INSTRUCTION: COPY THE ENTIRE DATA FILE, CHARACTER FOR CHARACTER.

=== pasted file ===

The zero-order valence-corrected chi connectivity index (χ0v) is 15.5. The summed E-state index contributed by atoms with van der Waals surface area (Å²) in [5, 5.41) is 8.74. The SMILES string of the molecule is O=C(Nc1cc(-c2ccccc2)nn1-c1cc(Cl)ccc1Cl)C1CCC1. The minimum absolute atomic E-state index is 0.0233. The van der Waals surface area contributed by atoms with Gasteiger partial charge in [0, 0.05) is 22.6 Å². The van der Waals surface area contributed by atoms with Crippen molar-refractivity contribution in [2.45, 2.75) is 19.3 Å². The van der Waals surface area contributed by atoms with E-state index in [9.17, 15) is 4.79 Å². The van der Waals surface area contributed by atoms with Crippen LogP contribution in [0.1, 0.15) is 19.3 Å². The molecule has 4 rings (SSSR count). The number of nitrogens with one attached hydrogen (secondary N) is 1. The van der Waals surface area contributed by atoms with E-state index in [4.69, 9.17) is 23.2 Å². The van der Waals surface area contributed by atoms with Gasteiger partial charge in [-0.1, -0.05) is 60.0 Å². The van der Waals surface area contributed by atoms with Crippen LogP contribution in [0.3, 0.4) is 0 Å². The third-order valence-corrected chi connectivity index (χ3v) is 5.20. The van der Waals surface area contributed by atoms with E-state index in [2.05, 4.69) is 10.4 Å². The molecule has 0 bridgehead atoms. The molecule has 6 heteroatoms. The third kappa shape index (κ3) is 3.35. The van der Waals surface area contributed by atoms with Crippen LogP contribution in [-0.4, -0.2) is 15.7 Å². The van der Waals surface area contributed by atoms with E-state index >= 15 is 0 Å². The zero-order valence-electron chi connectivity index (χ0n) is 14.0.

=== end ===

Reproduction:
The zero-order valence-corrected chi connectivity index (χ0v) is 15.5. The summed E-state index contributed by atoms with van der Waals surface area (Å²) in [5, 5.41) is 8.74. The SMILES string of the molecule is O=C(Nc1cc(-c2ccccc2)nn1-c1cc(Cl)ccc1Cl)C1CCC1. The minimum absolute atomic E-state index is 0.0233. The van der Waals surface area contributed by atoms with Gasteiger partial charge in [0, 0.05) is 22.6 Å². The van der Waals surface area contributed by atoms with Crippen molar-refractivity contribution in [2.45, 2.75) is 19.3 Å². The van der Waals surface area contributed by atoms with E-state index in [9.17, 15) is 4.79 Å². The van der Waals surface area contributed by atoms with Crippen LogP contribution in [0.1, 0.15) is 19.3 Å². The molecule has 4 rings (SSSR count). The number of nitrogens with one attached hydrogen (secondary N) is 1. The van der Waals surface area contributed by atoms with E-state index in [4.69, 9.17) is 23.2 Å². The van der Waals surface area contributed by atoms with Gasteiger partial charge in [-0.1, -0.05) is 60.0 Å². The van der Waals surface area contributed by atoms with Crippen LogP contribution in [0.3, 0.4) is 0 Å². The third-order valence-corrected chi connectivity index (χ3v) is 5.20. The van der Waals surface area contributed by atoms with E-state index in [2.05, 4.69) is 10.4 Å². The molecule has 0 bridgehead atoms. The molecule has 6 heteroatoms. The third kappa shape index (κ3) is 3.35. The van der Waals surface area contributed by atoms with Crippen LogP contribution in [-0.4, -0.2) is 15.7 Å². The van der Waals surface area contributed by atoms with E-state index >= 15 is 0 Å². The zero-order valence-electron chi connectivity index (χ0n) is 14.0.